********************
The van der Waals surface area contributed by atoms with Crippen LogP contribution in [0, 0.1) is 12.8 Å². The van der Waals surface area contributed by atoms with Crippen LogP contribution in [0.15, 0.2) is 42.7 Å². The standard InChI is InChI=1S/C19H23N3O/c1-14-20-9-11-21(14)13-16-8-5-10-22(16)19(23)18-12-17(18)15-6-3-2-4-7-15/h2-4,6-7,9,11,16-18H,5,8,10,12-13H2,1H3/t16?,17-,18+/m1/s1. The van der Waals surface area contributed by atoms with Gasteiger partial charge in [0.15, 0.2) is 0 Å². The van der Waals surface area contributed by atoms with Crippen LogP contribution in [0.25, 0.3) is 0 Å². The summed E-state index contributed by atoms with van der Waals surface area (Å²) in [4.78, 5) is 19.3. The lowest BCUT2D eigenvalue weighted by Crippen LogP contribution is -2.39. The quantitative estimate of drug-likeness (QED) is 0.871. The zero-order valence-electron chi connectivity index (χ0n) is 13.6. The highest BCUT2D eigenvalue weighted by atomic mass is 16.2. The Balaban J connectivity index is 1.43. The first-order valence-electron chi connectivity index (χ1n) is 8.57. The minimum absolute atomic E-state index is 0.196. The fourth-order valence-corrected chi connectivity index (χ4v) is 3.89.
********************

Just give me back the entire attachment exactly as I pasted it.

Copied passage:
The van der Waals surface area contributed by atoms with Crippen LogP contribution in [0, 0.1) is 12.8 Å². The van der Waals surface area contributed by atoms with Crippen LogP contribution in [0.15, 0.2) is 42.7 Å². The standard InChI is InChI=1S/C19H23N3O/c1-14-20-9-11-21(14)13-16-8-5-10-22(16)19(23)18-12-17(18)15-6-3-2-4-7-15/h2-4,6-7,9,11,16-18H,5,8,10,12-13H2,1H3/t16?,17-,18+/m1/s1. The van der Waals surface area contributed by atoms with Gasteiger partial charge in [0.15, 0.2) is 0 Å². The van der Waals surface area contributed by atoms with Crippen LogP contribution in [0.25, 0.3) is 0 Å². The summed E-state index contributed by atoms with van der Waals surface area (Å²) in [4.78, 5) is 19.3. The lowest BCUT2D eigenvalue weighted by Crippen LogP contribution is -2.39. The quantitative estimate of drug-likeness (QED) is 0.871. The zero-order valence-electron chi connectivity index (χ0n) is 13.6. The highest BCUT2D eigenvalue weighted by atomic mass is 16.2. The Balaban J connectivity index is 1.43. The first-order valence-electron chi connectivity index (χ1n) is 8.57. The minimum absolute atomic E-state index is 0.196. The fourth-order valence-corrected chi connectivity index (χ4v) is 3.89.